In Lod yesterday, Israeli Arabs and liberal Israelis demonstrated in commemoration of Land Day – an Israeli Arab and Palestinian day to protest the seizure of private Arab land by the Israeli state. But it has taken on more significance this year. That is not because of the protetss sweeping the Arab world, but regardingthis week’s passing of the citizenship law sponsored by Yisrael Beitenu. What was unique about the demonstration was the presence of effigies – images – of a certain politician. In particular, Avigdor Lieberman, whose face was set alight on the posters carrying his punim.
Two years ago, J Street released an ad immediately after the Israeli elections that condemned Avigdor Lieberman as a staunch nationalist and a racist. His statements have not been so far removed from those of his coalition partners – even members of the opposition! But his actions and the actions of his party have backed up this view. His party has sponsored a bill that has just passed, allowing citizenship to be revoked from anyone found guilty of treason or espionage.
At the same time, Lieberman has personally advocated his own version of a two-state solution that recommends trading Arab towns in Israel for Jewish towns in the West Bank. In the context of other statements he has made, this seems to be born more out of distaste for Arabs than strategic thought. In fact, it contradicts historic, traditional Israeli strategic thinking. Since the West Bank juts into Israel in such a way that Israel’s north and southern regions are only connected by a thin strip of land, there has always been worry invading Arab armies would aim for that thin strip in order to cut israel into two during a war. It was in fact Iraqi strategy during the War of Independence (when Iraqi troops were stationed in Nablus, the northern West Bank.
Arab Areas in Israel by Proportion
Land Day though is significant. It has become an annual day of protest, but it is relatively young. The Israeli state has been expropriating land since the state’s inception, particularly in the north. Land Day though goes back to 1976, when a specific attempt to implement eminent domain led to mass protests.
Up until that point, the Arab minority of Israel remained relatively passive to current events. In fact, Arabs in Nazareth are known to have thrown flowers at Israeli troops heading to the Golan front during the Yom Kippur War.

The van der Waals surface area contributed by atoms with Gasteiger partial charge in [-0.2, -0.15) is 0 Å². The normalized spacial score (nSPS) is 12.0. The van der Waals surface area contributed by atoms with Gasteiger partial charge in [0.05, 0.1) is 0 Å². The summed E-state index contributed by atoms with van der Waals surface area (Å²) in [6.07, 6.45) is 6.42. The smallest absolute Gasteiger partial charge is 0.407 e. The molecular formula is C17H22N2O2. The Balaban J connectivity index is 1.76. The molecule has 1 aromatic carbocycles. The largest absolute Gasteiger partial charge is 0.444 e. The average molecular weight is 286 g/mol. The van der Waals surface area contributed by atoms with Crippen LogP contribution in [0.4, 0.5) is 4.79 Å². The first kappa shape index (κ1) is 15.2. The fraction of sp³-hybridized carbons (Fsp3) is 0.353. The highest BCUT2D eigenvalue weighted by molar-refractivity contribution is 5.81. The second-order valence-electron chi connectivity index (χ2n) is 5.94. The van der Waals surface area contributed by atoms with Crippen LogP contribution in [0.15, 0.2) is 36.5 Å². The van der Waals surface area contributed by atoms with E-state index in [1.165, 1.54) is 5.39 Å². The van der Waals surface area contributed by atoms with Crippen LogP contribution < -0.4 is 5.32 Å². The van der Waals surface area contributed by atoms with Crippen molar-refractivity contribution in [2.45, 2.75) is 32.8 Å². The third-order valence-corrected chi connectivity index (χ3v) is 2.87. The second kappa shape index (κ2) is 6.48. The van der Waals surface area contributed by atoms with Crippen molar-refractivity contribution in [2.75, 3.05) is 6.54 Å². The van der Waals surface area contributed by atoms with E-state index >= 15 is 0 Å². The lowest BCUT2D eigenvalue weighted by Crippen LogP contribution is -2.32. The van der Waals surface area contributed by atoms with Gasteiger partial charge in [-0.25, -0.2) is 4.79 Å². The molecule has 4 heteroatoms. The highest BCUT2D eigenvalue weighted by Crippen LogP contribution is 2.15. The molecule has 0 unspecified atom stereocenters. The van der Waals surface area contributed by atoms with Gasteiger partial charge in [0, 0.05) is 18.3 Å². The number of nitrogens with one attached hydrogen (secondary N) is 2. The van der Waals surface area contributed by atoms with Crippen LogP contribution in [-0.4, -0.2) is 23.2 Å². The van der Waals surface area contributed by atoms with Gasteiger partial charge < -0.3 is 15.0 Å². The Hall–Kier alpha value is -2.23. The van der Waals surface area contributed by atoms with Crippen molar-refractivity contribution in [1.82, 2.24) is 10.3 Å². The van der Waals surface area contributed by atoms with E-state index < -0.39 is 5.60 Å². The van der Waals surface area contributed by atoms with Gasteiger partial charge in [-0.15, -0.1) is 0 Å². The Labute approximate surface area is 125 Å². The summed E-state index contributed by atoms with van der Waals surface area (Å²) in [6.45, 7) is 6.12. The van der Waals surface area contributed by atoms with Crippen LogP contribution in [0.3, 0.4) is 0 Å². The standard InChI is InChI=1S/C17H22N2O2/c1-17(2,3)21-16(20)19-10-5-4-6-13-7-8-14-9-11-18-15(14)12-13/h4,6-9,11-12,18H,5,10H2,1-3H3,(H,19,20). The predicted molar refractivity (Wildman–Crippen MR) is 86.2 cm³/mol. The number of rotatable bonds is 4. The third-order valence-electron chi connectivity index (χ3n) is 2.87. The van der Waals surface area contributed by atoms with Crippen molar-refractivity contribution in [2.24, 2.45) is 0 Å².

In my very humble opinion, private property is more of a factor in the Israeli-Palestinian conflict than experts let on – or realize. It plays on both sides of the aisle – Jewish and Arab. Despite what you might think about settlers, the reality is settlers often purchase land either from the Israeli government or from private Palestinian owners.
When claiming government land, the state uses the same legal precedents as did the Jordanians (when they controlled the west Bank 1948-1967), the British (who controlled it from 1917-1948) and the Ottoman Empire (out of commission by the end of World War I. It usually means that the land has not been cultivated or built on in at least three years, making the land hefker - owner-less.
Palestinians do sell private land. This is why the Palestinian Authority authorizes the death penalty for anyone selling land to Jews (there would be no law if it did not actually happen). Landsellers have been known to be lynched in Palestinian areas, particularly Gaza. Every time settlers are evicted from their homes, the perception they have actually stolen the land is reinforced, when in fact each case is different.
The Israeli government, particularly the Supreme Court, has ordered settlers leave homes they’ve claimed to have purchased, leading to police-implemented evictions for court-cases which are “pending.” Take for example the “House of Peace” in Hebron in 2008.
Palestinians in East Jerusalem today often have their non-permit built homes evicted or bulldozed. But at the same time, Jewish residents who actually do purchase homes usually need extra security to protect them from angry residents. Even though the two groups seem to be in conflict, what they have in common is that they are both trying to preserve private property.
There is a perception that the Jewish and Arab residents of Israel and the West Bank need to be divorced from each other in order to implement the Two-State Solution. But by trying to implement this peace plan, the Israeli government, Palestinian Authority and the international community are encouraging the violation of private property rights of both Jews and Arabs, intensifying the conflict by inflaming the anger of people who truly have been personally wronged.
But that’s just my opinion.